David Stockman has a brutal piece in the Daily Beast today about Mitt Romney's years as head of Bain Capital:

Mitt Romney was not a businessman; he was a master financial speculator who bought, sold, flipped, and stripped businesses....That is the modus operandi of the leveraged-buyout business, and in an honest free-market economy, there wouldn’t be much scope for it because it creates little of economic value. But we have a rigged system—a regime of crony capitalism—where the tax code heavily favors debt and capital gains, and the central bank purposefully enables rampant speculation by propping up the price of financial assets and battering down the cost of leveraged finance.

So the vast outpouring of LBOs in recent decades has been the consequence of bad policy, not the product of capitalist enterprise. I know this from 17 years of experience doing leveraged buyouts at one of the pioneering private-equity houses, Blackstone, and then my own firm. I know the pitfalls of private equity. The whole business was about maximizing debt, extracting cash, cutting head counts, skimping on capital spending, outsourcing production, and dressing up the deal for the earliest, highest-profit exit possible. Occasionally, we did invest in genuine growth companies, but without cheap debt and deep tax subsidies, most deals would not make economic sense.

The rest of the piece is mostly a detailed rundown of Bain's failures and successes, and it's interesting enough. But I wish Stockman had gone into more detail on the highlighted bits above. He's right that the Bain model — along with so much that Wall Street does — provides very little in the way of either social value or genuine economic growth. Only the tax preferences for both debt and capital gains make most private equity deals worth doing, something that's yet another argument for taxing capital gains more heavily than we do now. It's too bad Stockman doesn't provide chapter and verse on that to go along with his Mitt bashing. I guess it must have seemed a little too esoteric for the Daily Beast to be interested in.

From an anonymous Romney advisor talking about his candidate's approach to international affairs:

The Bush foreign policy is a terrible brand 

Roger that. The whole piece is worth a read. Romney has been pretty cagey about domestic policy, declining to take firm stands on healthcare, taxes, financial regulation, or, really, much of anything. But that's nothing compared to his slipperiness on foreign policy, which sounds increasingly like something out of an HBO sitcom. Romney wants to sound more like Reagan — but with a "more cautious view of where and when we use force." He wants to sound more forceful than Obama — but without actually suggesting he'd use force anywhere. He'll provide arms to the Syrians — but no, it turns out he won't. He has a different red line on Iran — but not really, it turns out. He'd handle the Arab Spring differently from Obama — except that he'd pretty much do exactly the same thing as Obama.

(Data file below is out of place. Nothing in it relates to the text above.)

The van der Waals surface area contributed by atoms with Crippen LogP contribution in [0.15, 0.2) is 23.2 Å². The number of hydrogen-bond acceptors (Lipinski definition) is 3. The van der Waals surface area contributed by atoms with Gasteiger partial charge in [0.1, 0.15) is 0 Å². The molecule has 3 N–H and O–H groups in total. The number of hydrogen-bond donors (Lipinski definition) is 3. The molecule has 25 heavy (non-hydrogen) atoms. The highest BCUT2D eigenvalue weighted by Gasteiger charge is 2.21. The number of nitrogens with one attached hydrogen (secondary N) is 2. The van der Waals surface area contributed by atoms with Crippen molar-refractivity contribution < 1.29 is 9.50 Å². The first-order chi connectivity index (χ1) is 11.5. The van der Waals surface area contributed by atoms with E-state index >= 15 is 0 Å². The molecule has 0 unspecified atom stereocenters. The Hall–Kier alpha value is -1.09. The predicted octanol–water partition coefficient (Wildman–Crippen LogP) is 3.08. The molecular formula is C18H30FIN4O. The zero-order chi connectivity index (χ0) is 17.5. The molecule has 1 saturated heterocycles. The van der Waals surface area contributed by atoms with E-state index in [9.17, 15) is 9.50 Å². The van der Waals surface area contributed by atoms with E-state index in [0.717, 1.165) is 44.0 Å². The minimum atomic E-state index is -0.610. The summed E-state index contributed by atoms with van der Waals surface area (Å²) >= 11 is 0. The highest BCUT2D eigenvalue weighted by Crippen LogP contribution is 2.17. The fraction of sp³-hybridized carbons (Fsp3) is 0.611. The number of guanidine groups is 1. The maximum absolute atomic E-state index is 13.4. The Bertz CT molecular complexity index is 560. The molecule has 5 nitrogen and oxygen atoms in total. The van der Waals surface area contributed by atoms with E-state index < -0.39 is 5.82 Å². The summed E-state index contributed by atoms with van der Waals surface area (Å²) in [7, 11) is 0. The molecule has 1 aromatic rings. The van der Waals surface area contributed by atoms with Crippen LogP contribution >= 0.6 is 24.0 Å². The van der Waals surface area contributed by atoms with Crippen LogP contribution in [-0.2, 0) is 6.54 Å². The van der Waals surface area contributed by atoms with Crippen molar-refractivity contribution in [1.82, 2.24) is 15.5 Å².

"The idea that Romney is following the George W. Bush approach is a caricature the Democrats want to draw," the anonymous advisor said. "We're not going to help them with that." Apparently not. Instead, they're just going to take so many different positions that nobody has any idea what approach they'd take.

A new ABC/Washington Post poll is out, and it shows Obama ahead nationally among likely voters 49 percent to 46 percent. That's not too surprising, but what is surprising is that the poll shows no post-debate surge for Romney. Obama was ahead by two points on September 29 and he's ahead by three points today.

More interesting is the chart below, showing that Obama outpolls Romney on every specific issue except for the deficit—which certainly attests to the power of brand management, since there's really no good reason to think that Romney would be any better at reducing the deficit than Obama. Quite the contrary, in fact: Romney has given us every reason to think that his real priorities are cutting taxes and raising defense spending. Aside from that, though, what I found most intriguing was the very strong belief that Obama would be better at handling an unexpected crisis. The "no-drama Obama" schtick might not work so well in a national debate, but in real life it sure seems to be a winner.

In the Washington Post today, Jackson Diehl writes that President Obama's approach to Syria has been a serial failure. He tried engaging with Bashar al-Assad. That didn't work. When war broke out, he tried brokering a settlement via the United Nations. That didn't work. Then he tried to get Vladimir Putin on his side. That didn't work either. So what now?

For the past three months, Obama’s policy has become a negative: He is simply opposed to any use of U.S. power. Fixed on his campaign slogan that “the tide of war is receding” in the Middle East, Obama claims that intervention would only make the conflict worse — and then watches as it spreads to NATO ally Turkey and draws in hundreds of al-Qaeda fighters.

No doubt it’s easier for Romney and the Republicans to talk about the death of an ambassador in a terrorist attack than to ask war-weary Americans to think about this. But it is Syria that is Obama’s greatest failure; it will haunt whomever occupies the Oval Office next year.

These kinds of columns always stonker me. The reason is that nothing comes after these two paragraphs. Diehl spends 800 words disparaging Obama's failure in Syria — which is fair enough, up to a point — but won't tell us what he thinks Obama should have done. It's just like Paul Ryan's painfully evasive answer about Syria in last week's debate. After Ryan went through the same stale bill of particulars that Diehl did, Joe Biden smiled and asked, "What would my friend do differently? If you notice, he never answers the question." That was true, and after a bit more filibustering Martha Raddatz asked Ryan three times, "What’s your criteria for intervention?" He wouldn't answer.

Nobody ever does. Sure, we could provide arms directly to the rebels — though the failure so far of indirect arms transfers should give everyone pause for thought on that front. We could provide them with a bit more intelligence. We can keep trying to beef up sanctions. But that's penny ante stuff. It wouldn't make a big difference and everyone knows it. You'd need a sustained ground action or, at the least, a sustained bombing campaign to really make a dent.